GM releases teaser picture of its first electric 'E-Flex' production car
11 December 2007

General Motors has released a teaser image of the car that will become its first battery-powered E-Flex production model – the road-going Chevrolet Volt.The image shows the front end of the car only. It reveals little about its shape, but does suggest that it’ll be a more upright, less overtly sporting vehicle than the original concept.

Charging to a road near you

Development work on the Volt is shifting into a high gear now at GM, with prototypes of the special lithium ion batteries that will power it almost ready for on-road testing. The majority of the work being done on the Volt at the moment is aerodynamic; supplying enough air to cool the underfloor battery pack, while making the car as low-drag as possible, is arguably the biggest challenge facing its designers. “The electric-only range of the Chevrolet Volt is very sensitive to improvements in aero, in contrast to a traditional vehicle in which mass plays a larger role,” explains chief engineer Frank Weber.The more aerodynamic they can make the Volt, then, the further it will go on battery power alone. “After extensive development of the Volt, and more to come, we have achieved a vehicle with more than 30 per cent less drag than the original Volt concept,” said GM design boss Ed Welburn.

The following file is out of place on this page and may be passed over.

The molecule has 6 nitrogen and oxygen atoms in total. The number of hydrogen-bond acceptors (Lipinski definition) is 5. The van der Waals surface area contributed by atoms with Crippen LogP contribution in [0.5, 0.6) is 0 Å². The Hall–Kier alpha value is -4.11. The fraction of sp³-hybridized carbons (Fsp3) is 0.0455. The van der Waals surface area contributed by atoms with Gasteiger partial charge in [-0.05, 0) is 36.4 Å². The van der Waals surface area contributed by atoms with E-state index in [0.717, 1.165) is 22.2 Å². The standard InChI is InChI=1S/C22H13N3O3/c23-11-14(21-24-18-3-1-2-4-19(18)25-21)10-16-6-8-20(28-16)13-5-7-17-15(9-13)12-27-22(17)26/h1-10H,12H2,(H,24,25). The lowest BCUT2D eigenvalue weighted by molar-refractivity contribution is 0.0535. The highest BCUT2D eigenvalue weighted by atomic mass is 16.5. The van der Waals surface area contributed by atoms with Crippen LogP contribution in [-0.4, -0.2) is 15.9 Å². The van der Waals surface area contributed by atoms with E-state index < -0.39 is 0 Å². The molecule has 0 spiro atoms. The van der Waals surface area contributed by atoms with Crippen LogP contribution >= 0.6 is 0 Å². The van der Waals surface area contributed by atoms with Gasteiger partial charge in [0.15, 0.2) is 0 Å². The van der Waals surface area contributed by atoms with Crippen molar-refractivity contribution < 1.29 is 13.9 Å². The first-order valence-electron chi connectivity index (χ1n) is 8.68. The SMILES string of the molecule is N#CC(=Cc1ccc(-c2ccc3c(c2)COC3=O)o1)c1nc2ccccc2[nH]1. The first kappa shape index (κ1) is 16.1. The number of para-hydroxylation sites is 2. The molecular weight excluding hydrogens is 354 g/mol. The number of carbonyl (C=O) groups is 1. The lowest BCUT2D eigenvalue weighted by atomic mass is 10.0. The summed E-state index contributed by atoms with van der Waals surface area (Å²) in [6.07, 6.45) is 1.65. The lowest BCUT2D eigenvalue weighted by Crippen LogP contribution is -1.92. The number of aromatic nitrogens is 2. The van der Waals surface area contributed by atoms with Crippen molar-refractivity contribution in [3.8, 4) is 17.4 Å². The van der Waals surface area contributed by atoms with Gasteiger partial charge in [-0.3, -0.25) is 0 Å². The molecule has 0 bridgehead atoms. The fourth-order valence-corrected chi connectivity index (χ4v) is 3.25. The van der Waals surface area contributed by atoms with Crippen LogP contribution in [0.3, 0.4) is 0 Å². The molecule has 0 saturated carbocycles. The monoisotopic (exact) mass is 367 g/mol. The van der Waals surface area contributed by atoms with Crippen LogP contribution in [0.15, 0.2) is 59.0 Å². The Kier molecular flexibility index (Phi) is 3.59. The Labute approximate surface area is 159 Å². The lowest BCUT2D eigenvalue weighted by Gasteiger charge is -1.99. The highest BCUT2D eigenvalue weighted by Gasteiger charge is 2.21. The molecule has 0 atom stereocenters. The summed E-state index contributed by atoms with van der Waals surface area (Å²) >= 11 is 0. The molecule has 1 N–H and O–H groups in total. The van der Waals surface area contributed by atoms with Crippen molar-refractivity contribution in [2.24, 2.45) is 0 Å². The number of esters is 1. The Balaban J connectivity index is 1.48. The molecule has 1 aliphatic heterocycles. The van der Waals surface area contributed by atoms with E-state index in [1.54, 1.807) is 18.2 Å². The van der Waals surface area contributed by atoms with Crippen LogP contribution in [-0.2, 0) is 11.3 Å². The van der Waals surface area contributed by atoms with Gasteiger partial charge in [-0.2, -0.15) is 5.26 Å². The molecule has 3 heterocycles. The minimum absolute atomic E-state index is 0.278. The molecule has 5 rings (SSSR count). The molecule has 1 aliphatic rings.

E-Flex gets a new home

The General has given over one of its design studios in its Advanced Design Centre in Warren, Michigan, exclusively to working on its E-Flex range-extended battery cars. It’s there that every car that will use this revolutionary propulsion system – including any European Opel or Vauxhall E-Flex model – will be drawn up.The renovated studio was where the original Volt concept was designed for the Detroit auto show this year. There, GM has got some 45 designers, sculptors, design engineers, scientists and administrative staff working on the E-Flex project, to go with the hundreds of powertrain engineers already assigned to it.The Chevrolet Volt will be the first fruit of their labour, and it’s expected on the road in 2010. According to GM’s most up-to-date estimates, it will run up to 40-miles on battery power alone – enough to handle two thirds of America’s commutes. Two versions of the car will be produced, one with a diesel combustion engine, and one with a petrol alternative, as back-up for the batteries. The latter will also be bioethanol-compliant, allowing drivers to reduce their carbon footprint further still by filling up with E85.

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